Some might say that Givolio, an online charitable giving organization founded in Rock Hill, is just one more in a long list of groups already competing for donations. We say it appears to be another worthy option for people who want to do the most good they can with their charitable dollars.
Givolio, as reported in Sunday’s Herald, was founded by Jason Broadwater, president of the Rock Hill-based company RevenFlo. Givolio now hopes to gain a foothold as an option for charitable giving in the workplace.
Williams & Fudge, a Rock Hill financial institution focusing on student loan connections, has adopted Givolio as a way its employees can support charities with the option of using payroll deductions for contributions. Company officials say Givolio offers considerable flexibility and choice in how people spread their donations around.
People who sign up for a Givolio account can choose from a list of more than 1 million nonprofit organizations to support and can give money on a one-time basis or in recurring donations. Broadwater says Givolio charges only 3 percent for workplace giving, and 4.9 percent plus 30 cents for each individual donation.
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Soliciting workplaces for charitable giving might be considered poaching from United Way, which, for decades, has been a leader in helping employees nationwide to organize their charitable donations. United Way remains a hugely respected organization with local branches that help ensure the bulk of donations go to agencies in the community that have been carefully vetted by United Way officials.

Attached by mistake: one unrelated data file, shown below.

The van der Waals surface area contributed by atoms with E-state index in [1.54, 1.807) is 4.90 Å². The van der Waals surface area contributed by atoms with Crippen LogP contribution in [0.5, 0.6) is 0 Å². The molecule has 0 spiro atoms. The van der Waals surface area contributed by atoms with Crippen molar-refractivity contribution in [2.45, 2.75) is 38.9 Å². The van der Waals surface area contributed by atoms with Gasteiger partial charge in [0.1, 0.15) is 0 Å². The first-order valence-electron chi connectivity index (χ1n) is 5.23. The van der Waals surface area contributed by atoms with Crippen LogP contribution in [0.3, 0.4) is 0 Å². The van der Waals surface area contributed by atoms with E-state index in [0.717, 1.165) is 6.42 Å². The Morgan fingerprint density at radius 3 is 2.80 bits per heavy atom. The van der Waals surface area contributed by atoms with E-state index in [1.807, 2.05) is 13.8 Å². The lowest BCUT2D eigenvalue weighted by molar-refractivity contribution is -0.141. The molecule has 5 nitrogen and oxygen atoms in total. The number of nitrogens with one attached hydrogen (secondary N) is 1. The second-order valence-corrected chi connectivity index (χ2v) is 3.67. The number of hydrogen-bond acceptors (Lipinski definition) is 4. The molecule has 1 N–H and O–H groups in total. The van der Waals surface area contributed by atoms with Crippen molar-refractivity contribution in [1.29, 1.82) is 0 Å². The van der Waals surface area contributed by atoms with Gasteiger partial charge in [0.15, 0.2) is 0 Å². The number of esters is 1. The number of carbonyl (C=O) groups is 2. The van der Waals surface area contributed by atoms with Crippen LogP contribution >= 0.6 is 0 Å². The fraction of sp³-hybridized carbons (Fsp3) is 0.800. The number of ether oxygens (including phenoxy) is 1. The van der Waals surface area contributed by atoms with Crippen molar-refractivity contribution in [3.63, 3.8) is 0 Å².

Could these two organizations be seen as competitors? Perhaps, but both are in the business of helping the needy, and both serve some of the same, overlapping agencies.
Some tout Givolio for allowing donors to personally select which agencies receive money from them. But United Way also allows donors to target donations to specific agencies if donors choose.
Ideally, both organizations will thrive and agencies that do vital work for those most in need will be the beneficiaries. That, after all, is the goal.
Officials from both Givolio and United Way stress the importance of being careful about donating money to those who solicit our charitable dollars. While a cause might appear worthy, donors need to research how donations are spent, including what percentage actually ends up going to the charity vs. how much is spent on overhead and administrative salaries.
That’s good advice. But it is evident, from long experience, that organizations designed to help workers channel their donations to worthy agencies can do immense good in the communities they serve.
Givolio, we hope, will build a legacy like that in coming years. It is important to lend a helping hand to those in need, and this organization is one more way to do that.